Searches of 1917 newspapers and trade publications provide few news items or critical assessments about this short after its release, not uncommon for one- and two-reel productions when compared to the media’s coverage of the increasing number of much longer, more elaborate films being produced by then. The Moving Picture World in its brief assessment of the film on April 28, 1917 summarizes the plot and describes its action as "spirited" and engaging. "The construction is a little jerky in places," it reports, "but certain scenes lift it out of the ordinary, such as the stage holdup, ambush, attack on fort, etc." Motion Picture News found "various kinks" in the plot "unconvincing", while The Moving Picture Weekly characterized the picture as "virile" and assured "exhibitors" (theater owners) its "actions and plot development will make your audiences gasp." Tag Gallagher in his 1986 book John Ford: The Man and His Films quotes from a review in the April 28, 1917 issue of The Exhibitors Trade Review, which judges the short to be "'thrilling'" and "'teeming with life and color and action'".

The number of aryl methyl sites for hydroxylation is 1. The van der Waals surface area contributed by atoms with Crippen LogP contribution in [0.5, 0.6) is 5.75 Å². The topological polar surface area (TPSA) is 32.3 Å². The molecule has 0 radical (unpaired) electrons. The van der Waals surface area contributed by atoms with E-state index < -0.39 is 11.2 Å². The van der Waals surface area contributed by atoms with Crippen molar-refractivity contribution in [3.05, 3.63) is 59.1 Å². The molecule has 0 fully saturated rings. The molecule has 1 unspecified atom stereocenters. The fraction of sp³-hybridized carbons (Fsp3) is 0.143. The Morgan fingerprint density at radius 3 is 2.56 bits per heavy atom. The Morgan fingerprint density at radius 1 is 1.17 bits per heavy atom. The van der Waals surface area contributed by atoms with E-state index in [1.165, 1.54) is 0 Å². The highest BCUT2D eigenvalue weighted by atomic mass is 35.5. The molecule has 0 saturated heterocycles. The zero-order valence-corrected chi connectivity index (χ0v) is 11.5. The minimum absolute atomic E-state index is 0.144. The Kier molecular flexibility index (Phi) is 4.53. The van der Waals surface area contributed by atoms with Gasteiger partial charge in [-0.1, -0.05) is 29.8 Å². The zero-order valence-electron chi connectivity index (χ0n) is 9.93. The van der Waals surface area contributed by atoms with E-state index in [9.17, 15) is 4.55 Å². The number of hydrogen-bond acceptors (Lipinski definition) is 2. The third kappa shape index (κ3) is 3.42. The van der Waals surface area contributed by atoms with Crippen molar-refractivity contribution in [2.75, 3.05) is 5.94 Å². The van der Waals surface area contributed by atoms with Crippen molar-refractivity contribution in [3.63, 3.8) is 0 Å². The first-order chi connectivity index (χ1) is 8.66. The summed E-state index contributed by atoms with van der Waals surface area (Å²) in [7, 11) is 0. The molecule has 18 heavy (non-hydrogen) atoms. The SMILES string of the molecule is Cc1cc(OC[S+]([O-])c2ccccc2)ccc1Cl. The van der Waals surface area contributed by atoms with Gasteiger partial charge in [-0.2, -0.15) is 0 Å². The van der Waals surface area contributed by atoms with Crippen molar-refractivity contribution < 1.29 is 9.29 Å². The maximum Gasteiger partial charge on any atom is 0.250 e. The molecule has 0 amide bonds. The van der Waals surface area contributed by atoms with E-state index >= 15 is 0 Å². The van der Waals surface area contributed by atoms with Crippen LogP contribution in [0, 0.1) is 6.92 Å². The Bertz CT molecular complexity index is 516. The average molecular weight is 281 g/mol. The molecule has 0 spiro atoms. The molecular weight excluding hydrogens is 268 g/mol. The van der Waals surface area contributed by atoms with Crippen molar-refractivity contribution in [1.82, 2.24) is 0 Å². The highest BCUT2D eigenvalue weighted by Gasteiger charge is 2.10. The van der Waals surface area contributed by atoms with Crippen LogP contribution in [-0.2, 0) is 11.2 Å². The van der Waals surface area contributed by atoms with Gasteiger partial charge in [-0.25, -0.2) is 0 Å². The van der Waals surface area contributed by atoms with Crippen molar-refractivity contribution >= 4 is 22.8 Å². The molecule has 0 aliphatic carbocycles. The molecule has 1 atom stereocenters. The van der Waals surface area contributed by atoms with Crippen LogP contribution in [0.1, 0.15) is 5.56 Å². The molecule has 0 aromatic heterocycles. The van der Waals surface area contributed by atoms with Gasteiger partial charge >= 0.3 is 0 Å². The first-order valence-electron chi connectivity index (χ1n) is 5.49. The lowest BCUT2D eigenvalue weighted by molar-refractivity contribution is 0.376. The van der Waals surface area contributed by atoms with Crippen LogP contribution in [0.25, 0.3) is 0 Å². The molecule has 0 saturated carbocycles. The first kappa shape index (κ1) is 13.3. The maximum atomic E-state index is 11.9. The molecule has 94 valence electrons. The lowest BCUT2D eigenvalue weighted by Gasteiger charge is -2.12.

No full or partial reels of this Bison short are preserved in the Library of Congress, the UCLA Film Archives, in the collection of moving images at the Museum of Modern Art, the George Eastman Museum, or in other film repositories in the United States or Europe. The film is therefore classified as a lost production. Unfortunately, the images featured on this page are among very few that survive in period trade publications and provide at least some visual record of the production.